In September 2019, the Treasury Department included in the OFAC list three individuals and 16 companies for their connections with Saab and his business partner, Álvaro Enrique Pulido Vargas.
On June 12, 2020, during a stopover to refuel a flight from Tehran to Caracas, the authorities of Cape Verde arrested Alex Saab in an event that the defense considers an unprecedented judicial overreach, since it deviates from any legal extremes inasmuch as there was no Interpol warrant in due form at the time, but rather it was prepared upon request.
During the days following his arrest, the matter acquired media weight and the version in favor of his extradition was based mainly on statements made by the former Attorney General of Venezuela and fugitive from Venezuelan justice Luisa Ortega Díaz.
Since then, there have been important communiqués on this issue from the government of Nicolás Maduro, foreign chancelleries and international agencies.
|Court of Justice of the Economic Community of West African States (ECOWAS)||March 2021||Ruled that Saab’s detention was illegal because the Interpol alert requesting his arrest was issued the day after his arrest.|
|United Nations (UN) Human Rights Committee||June 2021||Requested the member state (Cape Verde) to refrain from extraditing Mr. Alex Saab to the United States of America while his case is under consideration by the Committee or until further notice, as well as to treat him humanely. This document was accompanied by the leak of a letter, from July, stating that the torture, arbitrary detentions and violations inflicted on the Venezuelan diplomat should cease.|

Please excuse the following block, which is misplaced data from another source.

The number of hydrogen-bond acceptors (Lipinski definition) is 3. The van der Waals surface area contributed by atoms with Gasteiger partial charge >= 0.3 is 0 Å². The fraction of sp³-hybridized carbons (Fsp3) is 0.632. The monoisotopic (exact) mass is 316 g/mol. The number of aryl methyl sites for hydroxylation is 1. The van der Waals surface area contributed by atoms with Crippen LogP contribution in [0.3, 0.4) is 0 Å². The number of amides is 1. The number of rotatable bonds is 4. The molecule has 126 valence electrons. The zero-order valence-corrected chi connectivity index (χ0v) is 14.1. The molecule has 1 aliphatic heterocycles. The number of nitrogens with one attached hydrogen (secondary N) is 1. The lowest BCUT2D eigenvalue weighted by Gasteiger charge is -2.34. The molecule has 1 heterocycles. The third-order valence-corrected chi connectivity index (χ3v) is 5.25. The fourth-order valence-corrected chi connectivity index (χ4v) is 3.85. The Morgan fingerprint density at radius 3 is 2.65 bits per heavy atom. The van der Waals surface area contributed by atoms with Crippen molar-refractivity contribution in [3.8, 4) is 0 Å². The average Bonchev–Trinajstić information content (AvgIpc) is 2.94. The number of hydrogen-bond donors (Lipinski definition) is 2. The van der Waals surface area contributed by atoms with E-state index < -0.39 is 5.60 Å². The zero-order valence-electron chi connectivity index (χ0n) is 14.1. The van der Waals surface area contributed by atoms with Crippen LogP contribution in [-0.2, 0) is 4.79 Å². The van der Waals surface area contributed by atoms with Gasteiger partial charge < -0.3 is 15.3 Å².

|Iranian Foreign Ministry||August 2021||Declared that the Venezuelan Special Envoy, Alex Saab, may be considered a prisoner of war, by virtue of the facts surrounding the case.|
|Russian Foreign Ministry||September 2021||Declared that the persecution of Venezuelan businessman and diplomat Saab is “politically motivated”.|
|Chinese Foreign Ministry||September 2021||Firmly rejected the illegal detention of Saab and urged the US government to respect the rules governing international law.|
There are many irregularities that, as we can see, were highlighted by different instances and constantly denounced by the Venezuelan government. Among them, the repeated complaint that Cape Verde does not recognize the jurisdiction of ECOWAS despite the fact that it is a member of that organization and has accepted full membership in the Tribunal.
At the same time, on the alleged acts committed, the pronouncements of other instances have indicated that there is no evidence. Thus, in March 2021, a spokesman for the Swiss prosecutor’s office, where he was also under investigation, indicated that the businessman is linked to 22 accounts in the Union of Swiss Banks (UBS), one of the largest capital management firms in the world and that all of them were raided, procedures were carried out, and the Geneva prosecutor’s office closed the investigation -without determining the commission of any crime- against Alex Saab for suspicion of money laundering through accounts in Swiss tax havens.